Friday, May 31, 2024

Rhubarb season offers a wealth of opportunities

By Kendra Raymond

Late spring in Maine can only mean one thing: rhubarb season has arrived. For some, this is a much-anticipated rite of passage into summer, while for others it may not even be on their radar. Whether you are a fan or not, why not embrace the season and take advantage of this quirky early season crop?

Two varieties of rhubarb are shown growing
outside a home in the Town of Raymond.
Rhubarb is a perennial plant which returns yearly and is classified as a vegetable in the buckwheat family. Rhubarb needs to live in areas where winter temperatures dip below 40 degrees which encompasses USDA hardiness zones 3-8; Our area is classified as 5a to 5b.

The University of Maine Cooperative Extension bulletin #2514 entitled “Growing Rhubarb in Maine” provides some great background education, growing tips, and uses. The publication says that early records of rhubarb in America identify an unnamed Maine gardener as having obtained seed or rootstock from Europe in the period between 1790 to 1800. He introduced it to growers in Massachusetts where its popularity spread and by 1822 it was sold in produce markets.

In Judith M. Fertig’s book, “The Memory of Lemon,” the main character who is a baker says, “I loved rhubarb, that hardy, underappreciated garden survivor that leafed out just as the worst of winter melted away.”

Think of rhubarb as one of the first crops of spring, coming in a close second to fiddleheads. Full of many vitamins and fiber, rhubarb is a nutritious and low-maintenance addition to the home landscape, providing interesting texture, serving as a border, or a quick area filler.

As a horticulturist, I am always looking for opportunities to obtain plants for cheap or free, and especially heritage varieties belonging to family or those that hold sentimental value. When my in-law’s house in Fort Kent was listed for sale, you better believe I was out in the garden, axe in hand to chip away a piece of my husband’s childhood rhubarb patch. Yearly, I make my mother-in-law’s rhubarb jelly with her rhubarb.

The New England Vegetable guide says that: In New England, the most common rhubarb variety grown is Macdonald, also known as Macdonald's Canadian Red or Macdonald Crimson. This cultivar has large stalks and a vigorous and upright growing habit and is resistant to wilt and root rot. It is probably the most common variety available. It is excellent for pies, canning, and freezing.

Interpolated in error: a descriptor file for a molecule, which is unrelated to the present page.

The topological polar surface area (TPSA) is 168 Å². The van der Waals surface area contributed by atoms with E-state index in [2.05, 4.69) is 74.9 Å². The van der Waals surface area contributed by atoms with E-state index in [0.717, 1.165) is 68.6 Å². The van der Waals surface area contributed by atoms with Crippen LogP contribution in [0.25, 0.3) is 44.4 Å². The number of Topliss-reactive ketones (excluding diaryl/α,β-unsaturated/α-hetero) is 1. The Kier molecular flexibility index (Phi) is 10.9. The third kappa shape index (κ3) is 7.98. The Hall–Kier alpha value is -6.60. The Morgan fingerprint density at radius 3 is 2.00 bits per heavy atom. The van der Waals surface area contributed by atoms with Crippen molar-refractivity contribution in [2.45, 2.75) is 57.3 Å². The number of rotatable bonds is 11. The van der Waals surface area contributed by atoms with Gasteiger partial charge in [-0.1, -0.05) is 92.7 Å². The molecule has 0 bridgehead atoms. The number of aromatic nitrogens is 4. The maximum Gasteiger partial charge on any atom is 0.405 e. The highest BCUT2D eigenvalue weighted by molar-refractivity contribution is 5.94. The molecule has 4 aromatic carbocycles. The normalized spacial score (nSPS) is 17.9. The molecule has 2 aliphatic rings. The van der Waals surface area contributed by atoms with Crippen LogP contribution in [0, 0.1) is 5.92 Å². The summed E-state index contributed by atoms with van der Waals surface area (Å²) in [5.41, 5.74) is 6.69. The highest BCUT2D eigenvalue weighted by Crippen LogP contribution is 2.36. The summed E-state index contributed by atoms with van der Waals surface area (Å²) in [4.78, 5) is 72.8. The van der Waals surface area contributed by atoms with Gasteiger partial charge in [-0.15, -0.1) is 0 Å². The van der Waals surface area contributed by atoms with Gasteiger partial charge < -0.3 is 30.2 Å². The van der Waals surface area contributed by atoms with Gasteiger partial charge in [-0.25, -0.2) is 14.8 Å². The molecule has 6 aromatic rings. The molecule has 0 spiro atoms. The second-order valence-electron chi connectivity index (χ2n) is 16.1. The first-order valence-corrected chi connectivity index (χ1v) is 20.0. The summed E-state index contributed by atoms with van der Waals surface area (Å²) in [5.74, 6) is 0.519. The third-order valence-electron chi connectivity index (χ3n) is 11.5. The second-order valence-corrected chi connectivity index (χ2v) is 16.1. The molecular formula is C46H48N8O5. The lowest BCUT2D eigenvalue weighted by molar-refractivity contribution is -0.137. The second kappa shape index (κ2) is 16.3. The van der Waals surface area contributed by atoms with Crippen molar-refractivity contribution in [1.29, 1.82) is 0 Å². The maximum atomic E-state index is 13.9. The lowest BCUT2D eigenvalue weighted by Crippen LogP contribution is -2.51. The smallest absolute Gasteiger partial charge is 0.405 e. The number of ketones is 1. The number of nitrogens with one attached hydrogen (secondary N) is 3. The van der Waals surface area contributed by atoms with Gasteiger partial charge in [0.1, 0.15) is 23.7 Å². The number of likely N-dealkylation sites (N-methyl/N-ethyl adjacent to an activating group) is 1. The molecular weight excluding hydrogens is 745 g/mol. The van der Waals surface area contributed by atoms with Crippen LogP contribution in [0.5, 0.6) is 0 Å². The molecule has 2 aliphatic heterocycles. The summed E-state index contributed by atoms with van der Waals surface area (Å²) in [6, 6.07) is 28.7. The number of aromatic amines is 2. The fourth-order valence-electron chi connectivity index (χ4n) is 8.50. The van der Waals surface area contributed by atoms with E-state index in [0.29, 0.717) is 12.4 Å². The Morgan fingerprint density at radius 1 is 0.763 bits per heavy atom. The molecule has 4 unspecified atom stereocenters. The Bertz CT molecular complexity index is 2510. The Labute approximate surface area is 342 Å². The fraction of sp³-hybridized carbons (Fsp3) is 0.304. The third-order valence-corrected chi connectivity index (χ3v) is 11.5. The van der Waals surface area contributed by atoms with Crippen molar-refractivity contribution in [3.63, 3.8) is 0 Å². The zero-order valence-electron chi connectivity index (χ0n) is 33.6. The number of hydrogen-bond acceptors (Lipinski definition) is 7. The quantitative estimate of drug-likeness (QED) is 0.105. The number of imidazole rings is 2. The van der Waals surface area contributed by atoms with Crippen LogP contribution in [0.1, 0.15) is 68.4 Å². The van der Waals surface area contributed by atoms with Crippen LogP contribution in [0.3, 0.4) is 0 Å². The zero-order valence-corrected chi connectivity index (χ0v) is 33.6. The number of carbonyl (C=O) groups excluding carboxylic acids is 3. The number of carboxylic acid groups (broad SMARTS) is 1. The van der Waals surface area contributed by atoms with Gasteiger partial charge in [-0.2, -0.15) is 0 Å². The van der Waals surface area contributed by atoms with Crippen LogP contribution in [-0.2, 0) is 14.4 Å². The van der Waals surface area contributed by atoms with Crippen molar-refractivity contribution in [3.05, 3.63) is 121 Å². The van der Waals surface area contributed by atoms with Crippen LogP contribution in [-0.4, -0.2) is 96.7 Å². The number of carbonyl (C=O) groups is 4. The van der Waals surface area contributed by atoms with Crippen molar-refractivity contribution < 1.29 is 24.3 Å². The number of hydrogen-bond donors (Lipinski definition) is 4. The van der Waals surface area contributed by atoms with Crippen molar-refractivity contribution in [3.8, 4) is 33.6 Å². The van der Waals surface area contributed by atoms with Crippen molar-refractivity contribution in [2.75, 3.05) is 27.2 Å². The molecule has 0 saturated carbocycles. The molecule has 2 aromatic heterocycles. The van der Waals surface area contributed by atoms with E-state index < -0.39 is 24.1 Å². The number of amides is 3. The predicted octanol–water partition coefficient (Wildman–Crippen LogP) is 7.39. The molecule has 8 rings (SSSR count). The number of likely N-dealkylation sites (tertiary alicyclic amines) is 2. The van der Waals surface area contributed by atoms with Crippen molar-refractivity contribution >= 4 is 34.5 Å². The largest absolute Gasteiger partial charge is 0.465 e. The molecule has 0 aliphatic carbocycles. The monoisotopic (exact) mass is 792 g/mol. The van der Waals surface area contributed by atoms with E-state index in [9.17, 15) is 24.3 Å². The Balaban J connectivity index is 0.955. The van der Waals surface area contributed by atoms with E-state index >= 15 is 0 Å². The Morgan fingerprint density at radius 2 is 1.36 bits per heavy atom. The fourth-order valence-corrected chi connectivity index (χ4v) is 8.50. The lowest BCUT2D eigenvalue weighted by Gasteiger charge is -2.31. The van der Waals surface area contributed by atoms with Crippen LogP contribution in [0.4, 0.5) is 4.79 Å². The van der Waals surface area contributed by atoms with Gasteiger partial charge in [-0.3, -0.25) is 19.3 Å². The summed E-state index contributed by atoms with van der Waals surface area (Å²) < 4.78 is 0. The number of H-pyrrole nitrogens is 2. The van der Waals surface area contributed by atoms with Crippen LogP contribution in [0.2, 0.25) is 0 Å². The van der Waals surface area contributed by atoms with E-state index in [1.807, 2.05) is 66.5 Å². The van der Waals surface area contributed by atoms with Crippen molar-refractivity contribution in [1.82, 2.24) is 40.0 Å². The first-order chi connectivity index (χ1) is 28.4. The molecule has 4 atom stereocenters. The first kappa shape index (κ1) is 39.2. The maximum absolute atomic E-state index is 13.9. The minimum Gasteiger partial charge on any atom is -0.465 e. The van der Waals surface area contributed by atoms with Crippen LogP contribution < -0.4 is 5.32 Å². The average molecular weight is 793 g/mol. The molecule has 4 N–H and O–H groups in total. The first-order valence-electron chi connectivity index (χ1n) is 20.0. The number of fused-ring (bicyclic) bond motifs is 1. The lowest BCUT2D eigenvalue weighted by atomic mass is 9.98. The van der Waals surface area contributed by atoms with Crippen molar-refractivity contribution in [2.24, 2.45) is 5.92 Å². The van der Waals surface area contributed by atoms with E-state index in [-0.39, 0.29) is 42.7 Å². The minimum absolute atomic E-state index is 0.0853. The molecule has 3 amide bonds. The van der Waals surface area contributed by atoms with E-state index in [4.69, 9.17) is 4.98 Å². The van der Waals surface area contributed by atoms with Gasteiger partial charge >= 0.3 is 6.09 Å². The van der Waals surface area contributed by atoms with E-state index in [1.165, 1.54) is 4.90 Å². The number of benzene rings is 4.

It’s not difficult to get part of a rhubarb plant, either at a garden center, or by dividing a small section from a friend or neighbor’s plant. Dividing rhubarb is best done in early spring when the crowns emerge from the soil. This will give the new plant a long growing season to become established in its new site. Next, dig a trench around the desired section of the plant to expose the crown. Plan to obtain at least two buds and a decent section of root, but don’t worry if you lose some deep roots – they will do just fine. An axe or sharp tipped shovel works well for this task. Keep your root ball moist and transplant as soon as possible. Choose a sunny location with lots of space for expansion. Make sure the crown is a couple inches above the soil level to ensure proper growing.

Flowers and Harvesting

As the plants mature for the season, a large flower may emerge from the stalks. Removal of the flowers can stimulate healthy growth, but leaving the flowers is also an option if you like them. When the stalks appear mature, simply cut them at the base to harvest. Do not cut immature stalks, and never remove more than half of the plant. Remove the leaves (they are toxic), wash the stalks and cut as desired for various uses. Rhubarb leaves make a great addition to the home compost pile. Fresh rhubarb stalks can be stored in the refrigerator for several days.

I’ve got ‘em, now what?

This is the fun part: time to get creative with preparation methods for your fresh rhubarb. In my recipe book, I have a section entitled “rhubarb,” which comes in handy for this application. My gold standard is old fashioned rhubarb coffee cake, a recipe handed to me by my mother. I also like making crisps, jelly, pie, and relish. The internet is filled with creative and healthy ways to use rhubarb.

Read more about Rhubarb in the University of Maine Cooperative Extension bulletin here:

Here is a great bulletin about the health benefits of rhubarb including storage options and recipes:

Taste of Home provides 10 great rhubarb recipes here: <

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